‘Stories with flashes of poetry and sudden insight and such profound compassion that they should be labelled ‘WARNING: Could make the reader kinder.’ Send a copy to a politician.’ – Sue Woolfe

Puncher and Wattman are small publishers, so despite the longlisting for the Miles Franklin award, this novel could be hard to find.  I got my copy from Fishpond: Waiting.


Responses

  1. […] anything about it, but the blurb at Fishpond sounds good so I’ve ordered it.  Update 2/6/17 See a Sensational Snippet here, the review is coming […]

  2. Chinese novel of same name

    • Hi Anton, there are more than a few novels with the same name!

      • by Ha Jin, 1999 prize winner

  3. Do the characters all live in the same boarding house? Start a thread on multi-character boarding house residents novels. Name one or two and I’ll come back to you.

    • Gosh, I don’t know any others. Maybe other readers can help…

      • Naguib Mahfouz: MIRAMAR

  4. It does sound good, but it doesn’t seem like a very inspiring year for the Miles Franklin, 2017. I know, I’m getting old, but I remember the good old days – will any of these books be classics, or even remembered, in 10 years time? I’ll look out for your review, meanwhile I’m making a start on the 2018 MF, that looks much more interesting.

  5. I thought that in a different context last night. We got home from My Fair Lady and put the TV on to catch Lateline because we’d missed the news, and instead there was a feature about our famous Aussie expats: Germaine Greer, Robert Hughes, Clive James and Barry Humphries (http://www.abc.net.au/arts/stories/s4080326.htm) followed by something called The Agony of Life, with contemporary so-called humourists, with IQs not even within range. I watched these inane people in a kind of awed disbelief and then turned it off. Where are our really brilliant thinkers now? Do we have any? And if we do, I’m sure we do, why aren’t they on the ABC?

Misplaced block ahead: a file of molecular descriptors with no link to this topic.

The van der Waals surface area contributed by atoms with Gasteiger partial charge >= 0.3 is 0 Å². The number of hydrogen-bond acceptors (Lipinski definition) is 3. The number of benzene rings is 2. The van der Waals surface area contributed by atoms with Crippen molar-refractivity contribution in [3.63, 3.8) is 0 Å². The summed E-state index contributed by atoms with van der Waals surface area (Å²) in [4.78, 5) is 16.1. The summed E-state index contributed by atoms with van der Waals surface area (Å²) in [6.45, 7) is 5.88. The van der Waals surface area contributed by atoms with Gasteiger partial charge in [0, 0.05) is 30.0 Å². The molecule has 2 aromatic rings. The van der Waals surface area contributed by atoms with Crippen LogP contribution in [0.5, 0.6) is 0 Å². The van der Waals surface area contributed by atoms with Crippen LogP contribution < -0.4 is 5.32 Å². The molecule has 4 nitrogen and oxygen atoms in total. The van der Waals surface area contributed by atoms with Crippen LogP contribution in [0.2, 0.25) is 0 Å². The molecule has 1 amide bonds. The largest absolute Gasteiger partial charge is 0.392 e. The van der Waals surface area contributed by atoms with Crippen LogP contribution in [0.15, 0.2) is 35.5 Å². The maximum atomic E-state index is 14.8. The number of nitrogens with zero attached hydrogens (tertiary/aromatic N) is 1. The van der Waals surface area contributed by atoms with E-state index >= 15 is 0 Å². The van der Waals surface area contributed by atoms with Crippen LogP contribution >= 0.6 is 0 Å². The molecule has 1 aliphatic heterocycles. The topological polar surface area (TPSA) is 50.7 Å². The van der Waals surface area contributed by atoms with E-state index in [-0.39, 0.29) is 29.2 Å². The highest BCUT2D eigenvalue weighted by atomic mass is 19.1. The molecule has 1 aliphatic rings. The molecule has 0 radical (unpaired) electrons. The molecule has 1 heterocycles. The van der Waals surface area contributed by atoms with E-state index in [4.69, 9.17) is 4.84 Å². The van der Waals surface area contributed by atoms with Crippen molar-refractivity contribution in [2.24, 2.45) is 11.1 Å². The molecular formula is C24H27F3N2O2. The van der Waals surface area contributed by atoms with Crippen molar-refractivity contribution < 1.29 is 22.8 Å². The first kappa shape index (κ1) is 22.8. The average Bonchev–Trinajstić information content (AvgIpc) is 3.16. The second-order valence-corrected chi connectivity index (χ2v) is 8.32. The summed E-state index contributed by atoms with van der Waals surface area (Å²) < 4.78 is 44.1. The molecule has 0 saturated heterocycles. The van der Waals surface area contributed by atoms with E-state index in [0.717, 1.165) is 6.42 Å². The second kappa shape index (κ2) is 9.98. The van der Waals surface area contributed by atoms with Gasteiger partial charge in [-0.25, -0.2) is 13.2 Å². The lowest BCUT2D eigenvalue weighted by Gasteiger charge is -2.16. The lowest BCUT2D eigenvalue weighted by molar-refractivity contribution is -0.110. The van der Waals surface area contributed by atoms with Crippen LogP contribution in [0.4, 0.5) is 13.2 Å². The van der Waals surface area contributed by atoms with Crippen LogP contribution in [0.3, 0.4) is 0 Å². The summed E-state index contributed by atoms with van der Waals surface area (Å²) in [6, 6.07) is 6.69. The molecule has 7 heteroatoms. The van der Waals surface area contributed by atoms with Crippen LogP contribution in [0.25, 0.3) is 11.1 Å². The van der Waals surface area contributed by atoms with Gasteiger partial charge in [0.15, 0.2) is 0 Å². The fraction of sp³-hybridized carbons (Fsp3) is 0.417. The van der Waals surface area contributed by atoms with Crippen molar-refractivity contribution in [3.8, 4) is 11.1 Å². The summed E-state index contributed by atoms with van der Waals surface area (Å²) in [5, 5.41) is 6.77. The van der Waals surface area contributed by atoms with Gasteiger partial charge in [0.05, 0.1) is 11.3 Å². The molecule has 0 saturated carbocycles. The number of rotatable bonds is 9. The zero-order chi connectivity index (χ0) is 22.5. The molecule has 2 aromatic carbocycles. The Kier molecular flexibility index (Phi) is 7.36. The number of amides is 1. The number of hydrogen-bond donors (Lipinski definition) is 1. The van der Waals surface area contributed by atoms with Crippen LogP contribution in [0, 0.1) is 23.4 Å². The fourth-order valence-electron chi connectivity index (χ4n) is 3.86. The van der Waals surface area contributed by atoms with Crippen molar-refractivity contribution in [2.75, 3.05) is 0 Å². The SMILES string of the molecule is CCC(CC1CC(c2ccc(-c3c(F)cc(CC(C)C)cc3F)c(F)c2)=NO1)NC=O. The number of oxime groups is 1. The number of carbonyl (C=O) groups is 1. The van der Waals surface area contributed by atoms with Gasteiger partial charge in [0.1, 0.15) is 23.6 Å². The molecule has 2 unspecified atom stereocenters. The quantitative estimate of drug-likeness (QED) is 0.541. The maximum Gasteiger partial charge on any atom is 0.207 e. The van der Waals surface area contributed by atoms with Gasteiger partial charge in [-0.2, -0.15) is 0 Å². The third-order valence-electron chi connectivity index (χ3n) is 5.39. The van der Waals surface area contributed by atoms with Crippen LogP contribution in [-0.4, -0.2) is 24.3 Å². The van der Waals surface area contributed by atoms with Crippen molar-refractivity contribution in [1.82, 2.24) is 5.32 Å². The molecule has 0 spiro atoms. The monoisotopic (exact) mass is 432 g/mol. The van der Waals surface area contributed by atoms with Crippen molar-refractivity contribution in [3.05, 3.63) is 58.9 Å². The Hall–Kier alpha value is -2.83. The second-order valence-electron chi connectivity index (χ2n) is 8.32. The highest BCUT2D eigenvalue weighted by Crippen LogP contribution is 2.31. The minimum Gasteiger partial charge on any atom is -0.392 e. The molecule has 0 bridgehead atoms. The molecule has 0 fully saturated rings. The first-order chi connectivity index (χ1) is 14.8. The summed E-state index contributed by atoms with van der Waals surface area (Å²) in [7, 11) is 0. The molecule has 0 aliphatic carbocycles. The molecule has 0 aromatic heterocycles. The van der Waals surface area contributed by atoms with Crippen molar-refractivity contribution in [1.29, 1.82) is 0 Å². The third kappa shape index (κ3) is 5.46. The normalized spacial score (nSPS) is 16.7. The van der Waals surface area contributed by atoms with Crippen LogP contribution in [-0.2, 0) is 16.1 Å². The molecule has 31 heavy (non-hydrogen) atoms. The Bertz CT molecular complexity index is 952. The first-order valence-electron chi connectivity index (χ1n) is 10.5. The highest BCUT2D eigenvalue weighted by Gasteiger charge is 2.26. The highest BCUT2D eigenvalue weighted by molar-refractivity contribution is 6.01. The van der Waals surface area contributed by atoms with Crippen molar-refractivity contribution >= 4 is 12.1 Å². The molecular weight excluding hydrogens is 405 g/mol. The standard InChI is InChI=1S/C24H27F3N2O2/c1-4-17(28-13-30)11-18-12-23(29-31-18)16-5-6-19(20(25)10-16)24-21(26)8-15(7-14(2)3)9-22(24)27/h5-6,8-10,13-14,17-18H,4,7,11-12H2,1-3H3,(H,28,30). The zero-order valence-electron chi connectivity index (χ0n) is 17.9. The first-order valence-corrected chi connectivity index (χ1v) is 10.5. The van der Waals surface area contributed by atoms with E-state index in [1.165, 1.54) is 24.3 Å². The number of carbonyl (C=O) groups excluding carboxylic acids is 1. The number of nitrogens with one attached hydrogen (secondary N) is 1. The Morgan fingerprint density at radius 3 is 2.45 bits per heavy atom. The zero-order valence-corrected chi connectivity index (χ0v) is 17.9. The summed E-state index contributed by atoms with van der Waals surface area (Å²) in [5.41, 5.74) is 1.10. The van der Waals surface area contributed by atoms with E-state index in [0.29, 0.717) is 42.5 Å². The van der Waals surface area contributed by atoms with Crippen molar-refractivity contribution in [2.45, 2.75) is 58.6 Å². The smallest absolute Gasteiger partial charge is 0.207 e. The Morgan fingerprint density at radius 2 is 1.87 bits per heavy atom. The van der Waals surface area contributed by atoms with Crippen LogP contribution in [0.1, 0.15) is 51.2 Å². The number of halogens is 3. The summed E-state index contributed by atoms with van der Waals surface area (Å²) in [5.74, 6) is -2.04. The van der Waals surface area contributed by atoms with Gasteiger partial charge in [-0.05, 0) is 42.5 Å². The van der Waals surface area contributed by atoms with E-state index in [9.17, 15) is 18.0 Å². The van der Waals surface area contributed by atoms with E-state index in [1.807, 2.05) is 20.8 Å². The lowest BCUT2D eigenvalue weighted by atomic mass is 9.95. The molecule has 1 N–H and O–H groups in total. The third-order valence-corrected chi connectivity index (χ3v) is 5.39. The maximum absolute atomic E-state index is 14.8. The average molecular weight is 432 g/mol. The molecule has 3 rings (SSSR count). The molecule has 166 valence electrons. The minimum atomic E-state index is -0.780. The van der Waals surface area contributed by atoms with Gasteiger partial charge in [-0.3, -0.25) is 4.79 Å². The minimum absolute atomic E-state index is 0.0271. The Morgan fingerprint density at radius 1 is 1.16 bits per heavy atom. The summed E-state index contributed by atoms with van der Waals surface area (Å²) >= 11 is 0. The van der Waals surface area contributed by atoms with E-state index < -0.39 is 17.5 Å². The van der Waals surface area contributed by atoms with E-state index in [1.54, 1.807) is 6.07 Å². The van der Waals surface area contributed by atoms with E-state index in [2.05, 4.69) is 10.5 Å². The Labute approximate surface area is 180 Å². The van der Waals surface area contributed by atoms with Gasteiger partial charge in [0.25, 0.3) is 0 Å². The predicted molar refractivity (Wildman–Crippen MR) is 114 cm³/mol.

• I’m not a fan of James or Humphries but the ones I remember are nearly as old – DAAS, Max Gillies, Wendy Harmer

      • *snap!* Neither am I, but there’s no denying their intelligence.

  6. This sounds wonderful, and I love the ‘daggy cover’ expression. I may have to adopt it. There are so many of them

    • It’s a shame, isn’t it? Another example of how mass production of consumer objects has resulted in a loss of quality. Companies have sacked their graphic designers, and the book, which used to be an object of beauty, is now mundane. (Except for what’s inside it, of course!)

      • They’re often misleading, too. A disservice to both writer and reader.

        • Yes, good point. I love that feeling that goes with recognition of some graphic element that points to something in the story.

    • Define “daggy” but not from context alone. Is this an Aussie-ism? Is it like British “grotty” a contraction of grotesque? Contraction of what?

  7. […] I said so in the Sensational Snippet from this book that I posted a couple of days ago: I think that Philip Salom’s […]